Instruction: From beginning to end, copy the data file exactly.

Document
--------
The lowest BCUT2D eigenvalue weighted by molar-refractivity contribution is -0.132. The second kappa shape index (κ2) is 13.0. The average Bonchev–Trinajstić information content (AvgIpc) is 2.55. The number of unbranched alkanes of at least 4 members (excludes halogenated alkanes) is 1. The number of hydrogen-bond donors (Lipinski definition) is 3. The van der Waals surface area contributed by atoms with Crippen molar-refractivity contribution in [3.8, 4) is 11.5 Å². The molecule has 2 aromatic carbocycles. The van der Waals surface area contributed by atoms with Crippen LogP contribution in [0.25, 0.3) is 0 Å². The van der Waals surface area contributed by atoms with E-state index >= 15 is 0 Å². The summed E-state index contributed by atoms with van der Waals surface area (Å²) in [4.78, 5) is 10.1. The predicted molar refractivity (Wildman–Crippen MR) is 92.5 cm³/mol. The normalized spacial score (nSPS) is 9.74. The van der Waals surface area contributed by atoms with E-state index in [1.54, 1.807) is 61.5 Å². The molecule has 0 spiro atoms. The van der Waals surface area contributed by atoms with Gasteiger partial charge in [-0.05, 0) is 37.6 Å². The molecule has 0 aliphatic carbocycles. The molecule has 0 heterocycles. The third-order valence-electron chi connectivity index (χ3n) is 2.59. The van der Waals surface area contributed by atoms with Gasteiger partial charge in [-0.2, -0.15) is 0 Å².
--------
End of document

The lowest BCUT2D eigenvalue weighted by molar-refractivity contribution is -0.132. The second kappa shape index (κ2) is 13.0. The average Bonchev–Trinajstić information content (AvgIpc) is 2.55. The number of unbranched alkanes of at least 4 members (excludes halogenated alkanes) is 1. The number of hydrogen-bond donors (Lipinski definition) is 3. The van der Waals surface area contributed by atoms with Crippen molar-refractivity contribution in [3.8, 4) is 11.5 Å². The molecule has 2 aromatic carbocycles. The van der Waals surface area contributed by atoms with Crippen LogP contribution in [0.25, 0.3) is 0 Å². The van der Waals surface area contributed by atoms with E-state index >= 15 is 0 Å². The summed E-state index contributed by atoms with van der Waals surface area (Å²) in [4.78, 5) is 10.1. The predicted molar refractivity (Wildman–Crippen MR) is 92.5 cm³/mol. The normalized spacial score (nSPS) is 9.74. The van der Waals surface area contributed by atoms with E-state index in [1.54, 1.807) is 61.5 Å². The molecule has 0 spiro atoms. The van der Waals surface area contributed by atoms with Gasteiger partial charge in [-0.05, 0) is 37.6 Å². The molecule has 0 aliphatic carbocycles. The molecule has 0 heterocycles. The third-order valence-electron chi connectivity index (χ3n) is 2.59. The van der Waals surface area contributed by atoms with Gasteiger partial charge in [-0.2, -0.15) is 0 Å².